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How to sleep like an Olympian:<br>5 lessons we learned from the 2018 Winter Olympics

How to sleep like an Olympian:
5 lessons we learned from the 2018 Winter Olympics

Australia's Pat Graham after winning silver in the men's moguls at the 2018 Winter Olympics

Photo finishes, world records, unbelievable comebacks and fearless newcomers. The 2018 Winter Olympics celebrated sport and its athletes in all their glory – and often enough we stare at the monitors thinking these guys simply must have some superhuman genes… But what we usually don’t see, is the all the dedication, determination and hard work that goes into an athlete’s performance. A big part of this is, of course, physical training - be it in the gym, on the treadmill or on the respective field of play. However, behind all their weights, endurance training and psychological preparation, a less obvious factor powers Olympian’s performances: SLEEP.

Sleep is not only the very best hobby in the world (at least according to our team), but truly essential for success when these athletes compete with the world’s greatest for the Olympic gold medals. It is not regarded as empty time or a break from training – no, it is active recovery that affects metabolism, hormonal balance, mindset and athletic performance. During sleep, we not only build strength and recover from injury by stimulating the healing and growth of muscle and bone (as well as burning fat!!), but a good night’s rest also helps memorise movements, optimise reaction time or mind-body coordination.

“I love sleep”, three-time Olympic medallist in alpine skiing Lindsey Vonn tells CNN, “I am a good sleeper, I take naps every day, I try to sleep at least 10 hours at night. The more I sleep, the better recovered I am. At my age, it takes longer to recover so as much sleep as I can get is beneficial."

Image courtesy of Lindsey Vonn (Instagram @lindseyvonn)

And even if you are not an elite athlete, the inglorious sleep is still essential for optimal health and daily performance. Start sleeping like an Olympian and read up on our top 5 sleep learnings from the 2018 Winter Olympics.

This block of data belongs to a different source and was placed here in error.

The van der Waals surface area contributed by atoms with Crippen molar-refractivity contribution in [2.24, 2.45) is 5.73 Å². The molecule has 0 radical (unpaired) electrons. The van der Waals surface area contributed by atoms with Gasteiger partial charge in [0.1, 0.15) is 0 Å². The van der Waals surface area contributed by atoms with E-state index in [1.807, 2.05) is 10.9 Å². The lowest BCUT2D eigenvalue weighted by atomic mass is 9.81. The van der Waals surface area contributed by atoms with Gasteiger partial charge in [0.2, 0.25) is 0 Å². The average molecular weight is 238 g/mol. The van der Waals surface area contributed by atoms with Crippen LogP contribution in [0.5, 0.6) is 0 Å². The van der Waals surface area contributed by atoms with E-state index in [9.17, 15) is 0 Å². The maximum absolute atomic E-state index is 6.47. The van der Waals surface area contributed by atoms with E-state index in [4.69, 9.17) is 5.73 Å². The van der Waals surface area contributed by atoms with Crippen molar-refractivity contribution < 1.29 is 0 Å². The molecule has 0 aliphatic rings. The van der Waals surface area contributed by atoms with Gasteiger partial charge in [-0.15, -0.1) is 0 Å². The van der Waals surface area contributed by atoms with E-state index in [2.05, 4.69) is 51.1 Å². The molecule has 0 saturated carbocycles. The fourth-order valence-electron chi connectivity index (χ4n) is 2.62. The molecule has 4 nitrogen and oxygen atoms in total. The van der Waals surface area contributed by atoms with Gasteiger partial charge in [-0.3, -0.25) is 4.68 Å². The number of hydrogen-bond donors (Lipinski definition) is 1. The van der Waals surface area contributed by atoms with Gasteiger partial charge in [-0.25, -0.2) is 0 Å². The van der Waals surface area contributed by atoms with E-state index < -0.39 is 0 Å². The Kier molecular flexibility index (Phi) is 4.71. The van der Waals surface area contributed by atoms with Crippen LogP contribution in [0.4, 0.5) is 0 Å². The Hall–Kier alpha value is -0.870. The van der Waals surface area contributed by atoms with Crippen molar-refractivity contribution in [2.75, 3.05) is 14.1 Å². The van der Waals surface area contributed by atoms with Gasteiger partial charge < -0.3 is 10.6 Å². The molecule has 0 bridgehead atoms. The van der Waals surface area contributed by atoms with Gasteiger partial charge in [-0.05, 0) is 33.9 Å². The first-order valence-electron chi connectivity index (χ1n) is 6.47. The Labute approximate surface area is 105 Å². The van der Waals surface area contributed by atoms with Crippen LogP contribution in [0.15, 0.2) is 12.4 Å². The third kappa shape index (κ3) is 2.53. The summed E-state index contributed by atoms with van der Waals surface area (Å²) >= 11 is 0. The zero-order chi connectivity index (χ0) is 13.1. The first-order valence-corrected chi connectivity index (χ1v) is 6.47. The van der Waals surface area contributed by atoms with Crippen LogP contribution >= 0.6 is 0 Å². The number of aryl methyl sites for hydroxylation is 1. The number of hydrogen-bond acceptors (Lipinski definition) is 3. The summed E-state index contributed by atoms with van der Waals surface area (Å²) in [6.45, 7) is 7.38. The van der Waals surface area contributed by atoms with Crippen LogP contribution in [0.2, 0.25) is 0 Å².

1. Knock it in: 7+ hours a night – consistently!

An adult does need at least seven hours of sleep per night – not only to avoid the health risks of chronic inadequate sleep but also to maintain and even improve your daily performance. However, for athletes, Cheri Mah, who led studies at Stanford University Sleep Disorders Clinic and Research Laboratory, recommends eight to ten hours plus every night. Her studies showed when athletes increased sleep time (with a goal of 10 hours of sleep every night for five weeks), their athletic performance, as a matter of fact, improved. Basketball and tennis players achieved better sprint results, even the accuracy of shots improved for both sports! But be aware that locking in those precious hours of sleep only before important events (or going full sleep one month and totally deprived the other!) is not the key to sleeping like an Olympian. The athlete’s sleep pattern, meaning how they have slept in the weeks, months or even years prior to the games, will affect their efforts. Consistency is the magic word here and this comes with maintaining a regular bedtime and wake-up time. Our bodies work better with regularity and the anticipation of sleep makes you fall asleep easier too. So, whether you’re an Olympic champion or not, prioritizing sleep may improve your performance and health, regardless of your field of play.


- 7-9 hours of snoozing every night

- Regular bedtime and wake-up times

2. Sleep hygiene – let us explain…